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Clemson state’s biggest travel spender, report shows

Education
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Staff Report
colanews@scbiznews.com
Published Nov. 2, 2015

State universities and colleges accounted for the top four highest totals for travel spending during the most recent fiscal year, with Clemson University and the University of South Carolina leading the pack, according to a report (.pdf) from the S.C. Comptroller General’s Office.

Clemson topped the list that covered the fiscal year ended June 30, spending almost $13.5 million on travel. USC came in second at $12.7 million, with the Medical University of South Carolina, at almost $6.4 million, and the College of Charleston, at $5.7 million, finishing third and fourth, respectively.

In all, the state’s 116 agencies spent a combined $75.5 million on travel during the 2015 fiscal year.

Six state employees spent more than $60,000 on travel, and all of them hailed from Clemson. President James Clements and head football coach Dabo Swinney more than doubled the amount spent by most other agencies’ top travelers, with Clements accounting for more than $114,000 and Swinney accounting for nearly $102,000.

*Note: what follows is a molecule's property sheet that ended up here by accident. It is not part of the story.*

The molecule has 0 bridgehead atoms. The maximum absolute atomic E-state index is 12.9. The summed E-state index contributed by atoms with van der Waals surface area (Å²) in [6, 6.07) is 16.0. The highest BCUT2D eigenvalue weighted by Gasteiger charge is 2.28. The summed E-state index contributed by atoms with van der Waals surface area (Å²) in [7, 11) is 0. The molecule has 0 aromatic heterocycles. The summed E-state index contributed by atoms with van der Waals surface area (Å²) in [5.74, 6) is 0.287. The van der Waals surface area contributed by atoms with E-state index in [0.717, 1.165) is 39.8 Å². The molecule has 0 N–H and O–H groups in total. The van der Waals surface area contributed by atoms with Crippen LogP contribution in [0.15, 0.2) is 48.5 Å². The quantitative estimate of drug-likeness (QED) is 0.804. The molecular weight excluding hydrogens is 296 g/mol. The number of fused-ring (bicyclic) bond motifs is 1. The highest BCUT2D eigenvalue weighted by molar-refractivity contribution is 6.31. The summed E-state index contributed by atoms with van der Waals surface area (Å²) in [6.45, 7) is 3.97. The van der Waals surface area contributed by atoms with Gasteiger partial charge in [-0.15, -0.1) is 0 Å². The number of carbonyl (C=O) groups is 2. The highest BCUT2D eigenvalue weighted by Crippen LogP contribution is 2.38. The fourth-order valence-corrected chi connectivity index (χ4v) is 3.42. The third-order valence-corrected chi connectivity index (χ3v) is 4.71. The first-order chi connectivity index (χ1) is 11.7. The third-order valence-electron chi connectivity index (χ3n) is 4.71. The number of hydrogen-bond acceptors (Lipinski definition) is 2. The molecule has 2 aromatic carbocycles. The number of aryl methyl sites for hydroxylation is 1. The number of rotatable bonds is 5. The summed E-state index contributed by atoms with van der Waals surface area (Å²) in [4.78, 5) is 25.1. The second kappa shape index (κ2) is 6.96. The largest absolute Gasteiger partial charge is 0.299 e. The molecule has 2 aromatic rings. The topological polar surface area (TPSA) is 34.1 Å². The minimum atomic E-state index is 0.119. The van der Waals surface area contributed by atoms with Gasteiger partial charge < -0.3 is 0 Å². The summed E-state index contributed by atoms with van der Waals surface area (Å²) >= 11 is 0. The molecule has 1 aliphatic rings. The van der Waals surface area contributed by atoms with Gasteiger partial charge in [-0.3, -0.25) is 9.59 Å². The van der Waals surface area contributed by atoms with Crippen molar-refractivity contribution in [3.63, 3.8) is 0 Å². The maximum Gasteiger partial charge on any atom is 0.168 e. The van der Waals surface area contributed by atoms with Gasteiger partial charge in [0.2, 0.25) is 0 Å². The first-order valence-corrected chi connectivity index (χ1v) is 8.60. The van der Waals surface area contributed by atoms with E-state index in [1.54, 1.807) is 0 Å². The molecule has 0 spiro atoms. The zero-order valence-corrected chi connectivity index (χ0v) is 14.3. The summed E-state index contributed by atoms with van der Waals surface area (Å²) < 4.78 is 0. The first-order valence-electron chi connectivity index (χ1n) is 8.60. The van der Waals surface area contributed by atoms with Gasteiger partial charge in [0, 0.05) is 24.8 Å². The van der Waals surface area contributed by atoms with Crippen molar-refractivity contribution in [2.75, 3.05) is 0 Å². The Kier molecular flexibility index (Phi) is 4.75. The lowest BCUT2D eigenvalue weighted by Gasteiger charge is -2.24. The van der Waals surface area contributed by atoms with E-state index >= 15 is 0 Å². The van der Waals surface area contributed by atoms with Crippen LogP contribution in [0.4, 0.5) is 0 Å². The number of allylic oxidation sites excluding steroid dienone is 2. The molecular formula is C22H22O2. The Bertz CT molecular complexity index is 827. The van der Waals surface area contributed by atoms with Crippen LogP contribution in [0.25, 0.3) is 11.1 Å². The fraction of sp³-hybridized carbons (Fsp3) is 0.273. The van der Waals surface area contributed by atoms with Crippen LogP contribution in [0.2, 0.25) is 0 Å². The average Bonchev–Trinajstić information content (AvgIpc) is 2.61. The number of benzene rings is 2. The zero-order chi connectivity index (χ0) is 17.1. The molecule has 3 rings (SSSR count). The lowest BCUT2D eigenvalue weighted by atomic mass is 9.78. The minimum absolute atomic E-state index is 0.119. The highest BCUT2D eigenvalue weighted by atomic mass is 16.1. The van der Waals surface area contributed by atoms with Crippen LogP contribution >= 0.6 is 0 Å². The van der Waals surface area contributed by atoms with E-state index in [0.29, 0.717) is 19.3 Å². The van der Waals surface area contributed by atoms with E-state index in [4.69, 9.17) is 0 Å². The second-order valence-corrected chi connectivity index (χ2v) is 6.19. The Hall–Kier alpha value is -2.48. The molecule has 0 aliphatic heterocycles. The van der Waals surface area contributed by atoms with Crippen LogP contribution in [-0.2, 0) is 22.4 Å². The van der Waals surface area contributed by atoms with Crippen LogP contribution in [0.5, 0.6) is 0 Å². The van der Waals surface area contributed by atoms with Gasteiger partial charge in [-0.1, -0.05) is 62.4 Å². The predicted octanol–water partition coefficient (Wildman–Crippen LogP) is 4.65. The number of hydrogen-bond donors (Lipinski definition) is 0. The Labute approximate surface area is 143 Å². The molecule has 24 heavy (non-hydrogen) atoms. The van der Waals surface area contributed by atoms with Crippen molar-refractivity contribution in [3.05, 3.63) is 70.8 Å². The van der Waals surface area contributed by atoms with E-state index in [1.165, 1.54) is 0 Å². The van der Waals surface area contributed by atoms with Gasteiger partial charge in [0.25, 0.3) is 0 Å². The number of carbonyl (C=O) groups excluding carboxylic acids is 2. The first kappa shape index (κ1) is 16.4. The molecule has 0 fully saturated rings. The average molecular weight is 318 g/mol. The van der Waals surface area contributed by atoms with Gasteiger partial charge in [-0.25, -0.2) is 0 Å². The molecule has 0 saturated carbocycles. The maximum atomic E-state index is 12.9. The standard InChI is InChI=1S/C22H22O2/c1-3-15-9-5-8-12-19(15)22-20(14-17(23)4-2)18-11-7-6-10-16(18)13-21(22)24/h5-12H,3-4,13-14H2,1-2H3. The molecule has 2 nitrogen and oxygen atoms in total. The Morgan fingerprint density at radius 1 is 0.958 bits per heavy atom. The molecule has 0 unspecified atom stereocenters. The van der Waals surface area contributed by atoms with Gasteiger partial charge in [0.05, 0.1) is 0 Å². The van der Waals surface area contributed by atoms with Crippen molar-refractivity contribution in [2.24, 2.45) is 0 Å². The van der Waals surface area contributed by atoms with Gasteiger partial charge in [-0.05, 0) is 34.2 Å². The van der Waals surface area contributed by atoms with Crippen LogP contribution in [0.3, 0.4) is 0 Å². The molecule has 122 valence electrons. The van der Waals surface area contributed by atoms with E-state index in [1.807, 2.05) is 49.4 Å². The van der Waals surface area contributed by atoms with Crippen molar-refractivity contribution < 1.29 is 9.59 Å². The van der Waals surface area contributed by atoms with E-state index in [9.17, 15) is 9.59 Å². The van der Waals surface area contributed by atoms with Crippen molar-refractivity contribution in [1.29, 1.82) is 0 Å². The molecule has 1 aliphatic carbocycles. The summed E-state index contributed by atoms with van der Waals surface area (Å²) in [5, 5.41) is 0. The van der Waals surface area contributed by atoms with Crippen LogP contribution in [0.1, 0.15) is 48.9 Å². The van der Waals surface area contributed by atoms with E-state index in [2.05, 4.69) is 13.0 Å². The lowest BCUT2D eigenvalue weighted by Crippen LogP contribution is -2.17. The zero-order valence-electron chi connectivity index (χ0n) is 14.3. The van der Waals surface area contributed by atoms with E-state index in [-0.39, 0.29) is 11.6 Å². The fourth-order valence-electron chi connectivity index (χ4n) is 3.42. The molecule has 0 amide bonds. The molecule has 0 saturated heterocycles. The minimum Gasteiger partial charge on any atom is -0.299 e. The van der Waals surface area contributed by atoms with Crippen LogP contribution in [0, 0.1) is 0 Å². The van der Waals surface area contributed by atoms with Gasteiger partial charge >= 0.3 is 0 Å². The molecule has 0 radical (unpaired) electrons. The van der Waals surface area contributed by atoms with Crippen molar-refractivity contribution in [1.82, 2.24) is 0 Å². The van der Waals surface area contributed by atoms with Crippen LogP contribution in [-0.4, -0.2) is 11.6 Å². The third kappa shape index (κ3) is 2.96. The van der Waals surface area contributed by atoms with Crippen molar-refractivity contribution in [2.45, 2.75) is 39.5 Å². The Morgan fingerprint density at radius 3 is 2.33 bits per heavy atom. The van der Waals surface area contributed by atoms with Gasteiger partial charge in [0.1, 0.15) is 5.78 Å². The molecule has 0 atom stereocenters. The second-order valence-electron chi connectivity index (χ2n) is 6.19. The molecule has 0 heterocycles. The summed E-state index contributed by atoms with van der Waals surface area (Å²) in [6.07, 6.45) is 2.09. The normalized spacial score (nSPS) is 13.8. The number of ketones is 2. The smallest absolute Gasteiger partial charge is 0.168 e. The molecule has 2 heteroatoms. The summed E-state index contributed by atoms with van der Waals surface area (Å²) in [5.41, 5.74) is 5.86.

Football coach Brent Venables, men’s basketball coach Brad Brownell and football coaches Jeff Scott and Tony Elliott rounded out Clemson’s top six spenders.

At USC, the highest spenders were biology professor Tim Mousseau, at $52,433; assistant men’s basketball coach Perry Clark, $52,131; Kendall Roth, associate dean in the Moore School of Business, $38,688; vice provost Paul Miller, $35,950; assistant football coach Everette Sands, $34,734; and chemistry professor John Dawson, $33,247.

The report lists all travel-related expenditures, including conference registration fees. It distinguishes between in-state and out-of-state travel for each agency and shows the top 25 travelers in each agency, ranked by how much each traveler spent.

“Even with all of the new ways we communicate today, phone calls, emails and the Internet aren’t always the most effective ways for government officials and employees to exchange information and discuss important matters,” Comptroller General Richard Eckstrom said. “In these cases, travel might be necessary. But agencies serve the best interests of taxpayers by limiting travel to only the essentials. Every agency needs to consider the actual benefit it receives when it spends public funds to travel.”

The Department of Health and Environmental Control finished No. 5, spending more than $3.4 million, while the Transportation Department rounded out the top 10 at more than $1 million.

The Labor, Licensing and Regulation Department spent more than $956,000, while the Department of Employment and Workforce finished No. 15 with nearly $725,000 in expenditures. Commerce’s $440,000 was good for No. 29, while the Secretary of State’s Office spent $13,753, coming in No. 103 in the state.

The Executive Budget Office came in last, having spent only $141.54.

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